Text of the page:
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Journal of Biomedicine and Biotechnology
Volume 2009, Article ID 329631, 4 pages
Research Article

Changes in Glutamate/NMDA Receptor Subunit 1 Expression in Rat Brain after Acute and Subacute Exposure to Methamphetamine

Department of Anatomy, Faculty of Medical Science, Naresuan University, Phitsanulok 65000, Thailand

Received 26 February 2009; Accepted 23 April 2009

Academic Editor: Laurence D. Fechter

Copyright © 2009 Walailuk Kerdsan et al. This is an open access article distributed under the Creative Commons Attribution License, which permits unrestricted use, distribution, and reproduction in any medium, provided the original work is properly cited.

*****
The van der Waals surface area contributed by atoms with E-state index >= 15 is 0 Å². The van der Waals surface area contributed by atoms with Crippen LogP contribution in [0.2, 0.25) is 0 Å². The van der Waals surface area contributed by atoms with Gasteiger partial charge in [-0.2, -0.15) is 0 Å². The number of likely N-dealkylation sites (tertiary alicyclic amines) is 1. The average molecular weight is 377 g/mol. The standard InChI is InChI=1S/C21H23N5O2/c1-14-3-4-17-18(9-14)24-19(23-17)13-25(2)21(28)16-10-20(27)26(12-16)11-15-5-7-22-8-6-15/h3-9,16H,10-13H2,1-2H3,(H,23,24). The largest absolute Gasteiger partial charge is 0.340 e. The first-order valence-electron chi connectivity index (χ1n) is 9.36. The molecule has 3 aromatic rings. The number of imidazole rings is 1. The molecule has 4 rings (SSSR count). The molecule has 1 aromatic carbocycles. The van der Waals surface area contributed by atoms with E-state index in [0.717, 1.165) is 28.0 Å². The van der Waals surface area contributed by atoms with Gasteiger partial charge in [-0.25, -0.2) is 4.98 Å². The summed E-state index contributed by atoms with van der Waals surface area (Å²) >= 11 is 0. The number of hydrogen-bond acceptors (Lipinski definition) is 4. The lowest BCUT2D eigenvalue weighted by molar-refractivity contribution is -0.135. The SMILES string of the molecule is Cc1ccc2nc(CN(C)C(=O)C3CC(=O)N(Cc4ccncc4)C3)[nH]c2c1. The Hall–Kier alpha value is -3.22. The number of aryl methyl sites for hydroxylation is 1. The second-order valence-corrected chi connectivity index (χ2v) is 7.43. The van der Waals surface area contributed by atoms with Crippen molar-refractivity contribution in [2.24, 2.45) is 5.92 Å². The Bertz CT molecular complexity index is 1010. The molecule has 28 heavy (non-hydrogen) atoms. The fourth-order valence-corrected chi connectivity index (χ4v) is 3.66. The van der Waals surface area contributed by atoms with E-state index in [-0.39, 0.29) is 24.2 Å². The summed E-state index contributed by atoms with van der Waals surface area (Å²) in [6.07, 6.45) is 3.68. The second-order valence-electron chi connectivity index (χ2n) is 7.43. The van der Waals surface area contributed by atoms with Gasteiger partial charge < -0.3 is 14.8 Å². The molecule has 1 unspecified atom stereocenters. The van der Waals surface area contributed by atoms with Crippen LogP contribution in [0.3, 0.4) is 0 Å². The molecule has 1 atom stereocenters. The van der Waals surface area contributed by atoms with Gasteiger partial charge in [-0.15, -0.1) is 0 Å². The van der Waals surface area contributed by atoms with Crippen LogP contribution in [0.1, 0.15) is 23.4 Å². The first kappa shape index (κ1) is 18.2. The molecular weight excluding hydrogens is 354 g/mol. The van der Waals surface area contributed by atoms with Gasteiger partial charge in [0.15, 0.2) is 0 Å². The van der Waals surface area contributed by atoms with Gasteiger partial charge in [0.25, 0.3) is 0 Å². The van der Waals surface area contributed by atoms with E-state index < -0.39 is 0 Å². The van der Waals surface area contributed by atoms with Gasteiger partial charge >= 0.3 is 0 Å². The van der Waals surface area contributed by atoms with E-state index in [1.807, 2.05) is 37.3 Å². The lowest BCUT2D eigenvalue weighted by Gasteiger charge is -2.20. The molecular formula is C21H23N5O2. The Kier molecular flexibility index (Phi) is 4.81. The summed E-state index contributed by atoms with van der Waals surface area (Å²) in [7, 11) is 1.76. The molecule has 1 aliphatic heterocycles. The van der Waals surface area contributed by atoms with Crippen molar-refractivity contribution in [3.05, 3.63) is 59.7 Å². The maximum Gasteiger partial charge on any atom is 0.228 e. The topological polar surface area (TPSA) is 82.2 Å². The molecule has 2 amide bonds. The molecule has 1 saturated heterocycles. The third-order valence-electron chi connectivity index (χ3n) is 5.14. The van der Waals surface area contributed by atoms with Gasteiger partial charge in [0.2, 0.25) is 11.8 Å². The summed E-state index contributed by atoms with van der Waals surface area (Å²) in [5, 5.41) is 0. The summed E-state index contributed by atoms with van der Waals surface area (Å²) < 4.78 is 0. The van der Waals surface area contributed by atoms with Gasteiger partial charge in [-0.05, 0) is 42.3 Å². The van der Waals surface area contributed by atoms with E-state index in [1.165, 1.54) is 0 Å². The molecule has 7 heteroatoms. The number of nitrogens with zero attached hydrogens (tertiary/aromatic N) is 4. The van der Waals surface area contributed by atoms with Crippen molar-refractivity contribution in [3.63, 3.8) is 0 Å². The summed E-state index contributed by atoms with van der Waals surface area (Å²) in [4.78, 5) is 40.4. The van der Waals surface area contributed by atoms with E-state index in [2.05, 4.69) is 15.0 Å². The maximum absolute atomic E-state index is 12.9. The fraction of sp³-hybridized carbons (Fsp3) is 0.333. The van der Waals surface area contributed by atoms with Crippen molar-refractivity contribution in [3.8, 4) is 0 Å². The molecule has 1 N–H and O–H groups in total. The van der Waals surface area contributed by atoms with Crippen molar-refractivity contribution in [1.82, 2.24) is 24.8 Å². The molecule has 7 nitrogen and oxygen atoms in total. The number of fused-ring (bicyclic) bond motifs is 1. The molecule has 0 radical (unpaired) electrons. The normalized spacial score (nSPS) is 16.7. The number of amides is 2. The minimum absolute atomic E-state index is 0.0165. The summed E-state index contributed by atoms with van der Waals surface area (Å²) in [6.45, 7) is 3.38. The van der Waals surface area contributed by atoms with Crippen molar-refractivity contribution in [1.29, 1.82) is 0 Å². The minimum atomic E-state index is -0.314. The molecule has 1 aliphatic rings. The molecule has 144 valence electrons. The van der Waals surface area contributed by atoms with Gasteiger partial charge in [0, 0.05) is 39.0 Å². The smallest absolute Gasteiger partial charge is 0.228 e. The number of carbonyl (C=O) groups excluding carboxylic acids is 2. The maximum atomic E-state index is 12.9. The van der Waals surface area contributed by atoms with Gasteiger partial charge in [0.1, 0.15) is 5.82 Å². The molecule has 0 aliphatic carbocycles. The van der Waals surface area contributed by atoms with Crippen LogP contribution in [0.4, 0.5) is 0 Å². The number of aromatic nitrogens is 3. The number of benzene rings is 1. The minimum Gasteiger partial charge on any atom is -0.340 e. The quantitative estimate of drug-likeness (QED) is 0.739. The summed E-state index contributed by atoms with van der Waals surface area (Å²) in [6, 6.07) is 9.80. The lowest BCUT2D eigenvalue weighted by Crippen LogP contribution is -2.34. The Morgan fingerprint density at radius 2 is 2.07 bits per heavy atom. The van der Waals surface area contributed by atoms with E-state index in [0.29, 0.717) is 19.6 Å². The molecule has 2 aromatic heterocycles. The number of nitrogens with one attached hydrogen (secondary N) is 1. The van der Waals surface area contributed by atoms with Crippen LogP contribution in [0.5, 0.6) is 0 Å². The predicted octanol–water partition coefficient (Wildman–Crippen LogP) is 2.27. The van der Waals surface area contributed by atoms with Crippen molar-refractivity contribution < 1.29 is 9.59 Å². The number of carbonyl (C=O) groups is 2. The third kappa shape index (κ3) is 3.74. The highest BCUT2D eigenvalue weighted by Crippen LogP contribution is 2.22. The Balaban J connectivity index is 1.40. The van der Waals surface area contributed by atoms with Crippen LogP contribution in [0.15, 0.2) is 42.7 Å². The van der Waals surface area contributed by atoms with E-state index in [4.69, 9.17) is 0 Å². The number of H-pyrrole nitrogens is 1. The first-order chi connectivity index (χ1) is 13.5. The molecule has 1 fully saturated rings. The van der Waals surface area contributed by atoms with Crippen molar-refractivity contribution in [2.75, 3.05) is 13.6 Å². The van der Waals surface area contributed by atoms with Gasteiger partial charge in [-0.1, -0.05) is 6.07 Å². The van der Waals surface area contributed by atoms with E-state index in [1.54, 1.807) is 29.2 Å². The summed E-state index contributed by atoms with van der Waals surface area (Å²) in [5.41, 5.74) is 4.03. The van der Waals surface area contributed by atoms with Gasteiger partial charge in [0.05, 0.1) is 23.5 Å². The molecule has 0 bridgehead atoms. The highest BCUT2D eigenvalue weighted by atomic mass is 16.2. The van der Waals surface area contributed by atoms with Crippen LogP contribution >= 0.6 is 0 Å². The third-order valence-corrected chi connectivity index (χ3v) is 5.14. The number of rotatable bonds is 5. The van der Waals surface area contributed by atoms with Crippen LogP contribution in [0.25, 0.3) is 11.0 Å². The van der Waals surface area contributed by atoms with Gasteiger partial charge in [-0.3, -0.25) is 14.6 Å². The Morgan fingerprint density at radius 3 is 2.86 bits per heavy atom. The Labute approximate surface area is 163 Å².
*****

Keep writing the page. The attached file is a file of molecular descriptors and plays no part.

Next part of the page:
Methamphetamine (METH) is a psychostimulant drug of abuse that produces long-term behavioral changes including behavioral sensitization, tolerance, and dependence. METH has been reported to induce neurotoxic effects in several areas of the brain via the dopaminergic system. Changes of dopamine function can induce malfunction of the glutamatergic system. Therefore, the aim of the present study was to examine the effects of METH administration on the expression of glutamate N-methyl-D-aspartate receptor subunit 1 (NMDAR1) in frontal cortex, striatum, and hippocampal formation after acute and subacute exposure to METH by western blotting. Male Sprague-Dawley rats were injected intraperitoneally with a single dose of 8 mg/kg METH, 4 mg/kg/day METH for 14 days and saline in acute, subacute, and control groups, respectively. A significant increase in NMDAR1 immunoreactive protein was found in frontal cortex in the subacute group ( ) but not in the acute group ( ). Moreover, a significant increase in NMDAR1 was also observed in striatum in both acute ( ) and subacute groups ( ). However, no significant differences in NMDAR1 in hippocampal formation were observed in either acute or subacute group. The results suggest that an upregulation of NMDA receptor expression may be a consequence of glutamatergic dysfunction induced by METH.